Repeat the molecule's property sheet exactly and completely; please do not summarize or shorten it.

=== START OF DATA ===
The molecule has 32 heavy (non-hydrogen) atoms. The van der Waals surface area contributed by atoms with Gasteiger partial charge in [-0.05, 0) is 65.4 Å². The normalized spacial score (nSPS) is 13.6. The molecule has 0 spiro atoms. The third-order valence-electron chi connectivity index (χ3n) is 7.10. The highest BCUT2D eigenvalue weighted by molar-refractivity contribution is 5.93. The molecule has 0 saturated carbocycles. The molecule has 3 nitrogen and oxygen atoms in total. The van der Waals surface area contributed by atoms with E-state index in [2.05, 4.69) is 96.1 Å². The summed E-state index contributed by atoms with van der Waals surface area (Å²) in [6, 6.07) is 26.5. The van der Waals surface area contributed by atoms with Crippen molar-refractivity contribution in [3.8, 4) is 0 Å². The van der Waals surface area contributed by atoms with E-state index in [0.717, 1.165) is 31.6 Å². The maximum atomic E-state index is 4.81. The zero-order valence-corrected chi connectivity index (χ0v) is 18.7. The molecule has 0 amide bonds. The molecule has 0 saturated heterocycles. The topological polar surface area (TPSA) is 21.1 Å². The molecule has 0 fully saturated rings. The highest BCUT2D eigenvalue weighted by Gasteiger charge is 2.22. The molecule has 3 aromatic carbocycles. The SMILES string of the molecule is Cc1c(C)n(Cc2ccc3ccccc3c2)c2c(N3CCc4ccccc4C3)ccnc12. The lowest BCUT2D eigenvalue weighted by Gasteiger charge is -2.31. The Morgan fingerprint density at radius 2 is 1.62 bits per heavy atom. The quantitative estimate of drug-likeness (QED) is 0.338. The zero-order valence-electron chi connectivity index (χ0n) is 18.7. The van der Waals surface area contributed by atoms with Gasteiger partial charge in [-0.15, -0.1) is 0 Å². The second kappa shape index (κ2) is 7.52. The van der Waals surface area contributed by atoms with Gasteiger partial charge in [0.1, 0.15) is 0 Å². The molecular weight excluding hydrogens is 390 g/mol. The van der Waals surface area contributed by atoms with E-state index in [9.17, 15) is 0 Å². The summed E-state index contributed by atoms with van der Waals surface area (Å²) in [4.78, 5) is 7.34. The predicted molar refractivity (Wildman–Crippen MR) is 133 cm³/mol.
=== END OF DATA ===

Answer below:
The molecule has 32 heavy (non-hydrogen) atoms. The van der Waals surface area contributed by atoms with Gasteiger partial charge in [-0.05, 0) is 65.4 Å². The normalized spacial score (nSPS) is 13.6. The molecule has 0 spiro atoms. The third-order valence-electron chi connectivity index (χ3n) is 7.10. The highest BCUT2D eigenvalue weighted by molar-refractivity contribution is 5.93. The molecule has 0 saturated carbocycles. The molecule has 3 nitrogen and oxygen atoms in total. The van der Waals surface area contributed by atoms with E-state index in [2.05, 4.69) is 96.1 Å². The summed E-state index contributed by atoms with van der Waals surface area (Å²) in [6, 6.07) is 26.5. The van der Waals surface area contributed by atoms with Crippen molar-refractivity contribution in [3.8, 4) is 0 Å². The van der Waals surface area contributed by atoms with E-state index in [0.717, 1.165) is 31.6 Å². The maximum atomic E-state index is 4.81. The zero-order valence-corrected chi connectivity index (χ0v) is 18.7. The molecule has 0 amide bonds. The molecule has 0 saturated heterocycles. The topological polar surface area (TPSA) is 21.1 Å². The molecule has 0 fully saturated rings. The highest BCUT2D eigenvalue weighted by Gasteiger charge is 2.22. The molecule has 3 aromatic carbocycles. The SMILES string of the molecule is Cc1c(C)n(Cc2ccc3ccccc3c2)c2c(N3CCc4ccccc4C3)ccnc12. The lowest BCUT2D eigenvalue weighted by Gasteiger charge is -2.31. The Morgan fingerprint density at radius 2 is 1.62 bits per heavy atom. The quantitative estimate of drug-likeness (QED) is 0.338. The zero-order valence-electron chi connectivity index (χ0n) is 18.7. The van der Waals surface area contributed by atoms with Gasteiger partial charge in [-0.15, -0.1) is 0 Å². The second kappa shape index (κ2) is 7.52. The van der Waals surface area contributed by atoms with Gasteiger partial charge in [0.1, 0.15) is 0 Å². The molecular weight excluding hydrogens is 390 g/mol. The van der Waals surface area contributed by atoms with E-state index in [9.17, 15) is 0 Å². The summed E-state index contributed by atoms with van der Waals surface area (Å²) in [4.78, 5) is 7.34. The predicted molar refractivity (Wildman–Crippen MR) is 133 cm³/mol.